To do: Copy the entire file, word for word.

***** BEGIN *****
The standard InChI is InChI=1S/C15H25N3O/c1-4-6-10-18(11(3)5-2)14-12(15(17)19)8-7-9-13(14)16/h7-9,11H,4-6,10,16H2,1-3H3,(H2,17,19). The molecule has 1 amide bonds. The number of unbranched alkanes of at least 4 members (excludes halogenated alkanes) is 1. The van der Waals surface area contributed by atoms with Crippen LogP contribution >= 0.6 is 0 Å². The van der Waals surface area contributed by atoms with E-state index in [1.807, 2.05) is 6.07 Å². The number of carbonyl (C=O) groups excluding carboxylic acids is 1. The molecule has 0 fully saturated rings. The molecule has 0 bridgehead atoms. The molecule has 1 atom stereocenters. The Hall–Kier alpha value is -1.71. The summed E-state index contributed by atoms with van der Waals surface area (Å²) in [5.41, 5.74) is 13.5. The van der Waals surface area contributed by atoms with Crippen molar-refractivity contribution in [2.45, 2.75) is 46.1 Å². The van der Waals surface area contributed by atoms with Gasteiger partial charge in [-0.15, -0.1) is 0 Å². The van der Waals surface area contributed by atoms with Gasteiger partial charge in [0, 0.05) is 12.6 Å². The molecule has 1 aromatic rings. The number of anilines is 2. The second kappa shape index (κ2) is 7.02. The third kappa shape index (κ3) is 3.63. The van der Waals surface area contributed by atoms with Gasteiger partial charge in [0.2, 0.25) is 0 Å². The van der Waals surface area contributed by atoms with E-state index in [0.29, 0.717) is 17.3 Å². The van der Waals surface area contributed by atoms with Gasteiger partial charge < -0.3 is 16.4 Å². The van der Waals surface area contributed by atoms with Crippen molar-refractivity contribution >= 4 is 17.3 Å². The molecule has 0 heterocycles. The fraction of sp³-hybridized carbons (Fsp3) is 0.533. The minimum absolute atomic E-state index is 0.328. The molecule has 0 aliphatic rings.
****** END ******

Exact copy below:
The standard InChI is InChI=1S/C15H25N3O/c1-4-6-10-18(11(3)5-2)14-12(15(17)19)8-7-9-13(14)16/h7-9,11H,4-6,10,16H2,1-3H3,(H2,17,19). The molecule has 1 amide bonds. The number of unbranched alkanes of at least 4 members (excludes halogenated alkanes) is 1. The van der Waals surface area contributed by atoms with Crippen LogP contribution >= 0.6 is 0 Å². The van der Waals surface area contributed by atoms with E-state index in [1.807, 2.05) is 6.07 Å². The number of carbonyl (C=O) groups excluding carboxylic acids is 1. The molecule has 0 fully saturated rings. The molecule has 0 bridgehead atoms. The molecule has 1 atom stereocenters. The Hall–Kier alpha value is -1.71. The summed E-state index contributed by atoms with van der Waals surface area (Å²) in [5.41, 5.74) is 13.5. The van der Waals surface area contributed by atoms with Crippen molar-refractivity contribution in [2.45, 2.75) is 46.1 Å². The van der Waals surface area contributed by atoms with Gasteiger partial charge in [-0.15, -0.1) is 0 Å². The van der Waals surface area contributed by atoms with Gasteiger partial charge in [0, 0.05) is 12.6 Å². The molecule has 1 aromatic rings. The number of anilines is 2. The second kappa shape index (κ2) is 7.02. The third kappa shape index (κ3) is 3.63. The van der Waals surface area contributed by atoms with Gasteiger partial charge in [0.2, 0.25) is 0 Å². The van der Waals surface area contributed by atoms with E-state index in [0.29, 0.717) is 17.3 Å². The van der Waals surface area contributed by atoms with Gasteiger partial charge < -0.3 is 16.4 Å². The van der Waals surface area contributed by atoms with Crippen molar-refractivity contribution >= 4 is 17.3 Å². The molecule has 0 heterocycles. The fraction of sp³-hybridized carbons (Fsp3) is 0.533. The minimum absolute atomic E-state index is 0.328. The molecule has 0 aliphatic rings.